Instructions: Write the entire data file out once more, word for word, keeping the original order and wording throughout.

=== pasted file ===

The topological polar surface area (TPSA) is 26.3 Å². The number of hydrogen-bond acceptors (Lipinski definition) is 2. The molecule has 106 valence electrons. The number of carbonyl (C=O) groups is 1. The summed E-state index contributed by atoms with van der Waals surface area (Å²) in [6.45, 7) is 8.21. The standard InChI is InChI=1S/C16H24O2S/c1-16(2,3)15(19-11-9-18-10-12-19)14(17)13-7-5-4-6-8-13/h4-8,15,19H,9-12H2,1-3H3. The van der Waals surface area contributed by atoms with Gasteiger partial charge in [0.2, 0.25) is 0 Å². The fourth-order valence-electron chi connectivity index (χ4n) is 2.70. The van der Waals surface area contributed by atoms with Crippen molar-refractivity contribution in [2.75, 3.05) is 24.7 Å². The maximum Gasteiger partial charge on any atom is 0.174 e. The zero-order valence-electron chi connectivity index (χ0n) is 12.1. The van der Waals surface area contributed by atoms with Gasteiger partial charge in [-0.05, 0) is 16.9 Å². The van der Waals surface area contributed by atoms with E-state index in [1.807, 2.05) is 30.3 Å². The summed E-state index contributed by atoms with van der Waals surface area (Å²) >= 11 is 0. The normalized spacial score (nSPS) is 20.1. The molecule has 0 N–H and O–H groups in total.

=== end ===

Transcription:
The topological polar surface area (TPSA) is 26.3 Å². The number of hydrogen-bond acceptors (Lipinski definition) is 2. The molecule has 106 valence electrons. The number of carbonyl (C=O) groups is 1. The summed E-state index contributed by atoms with van der Waals surface area (Å²) in [6.45, 7) is 8.21. The standard InChI is InChI=1S/C16H24O2S/c1-16(2,3)15(19-11-9-18-10-12-19)14(17)13-7-5-4-6-8-13/h4-8,15,19H,9-12H2,1-3H3. The van der Waals surface area contributed by atoms with Gasteiger partial charge in [0.2, 0.25) is 0 Å². The fourth-order valence-electron chi connectivity index (χ4n) is 2.70. The van der Waals surface area contributed by atoms with Crippen molar-refractivity contribution in [2.75, 3.05) is 24.7 Å². The maximum Gasteiger partial charge on any atom is 0.174 e. The zero-order valence-electron chi connectivity index (χ0n) is 12.1. The van der Waals surface area contributed by atoms with Gasteiger partial charge in [-0.05, 0) is 16.9 Å². The van der Waals surface area contributed by atoms with E-state index in [1.807, 2.05) is 30.3 Å². The summed E-state index contributed by atoms with van der Waals surface area (Å²) >= 11 is 0. The normalized spacial score (nSPS) is 20.1. The molecule has 0 N–H and O–H groups in total.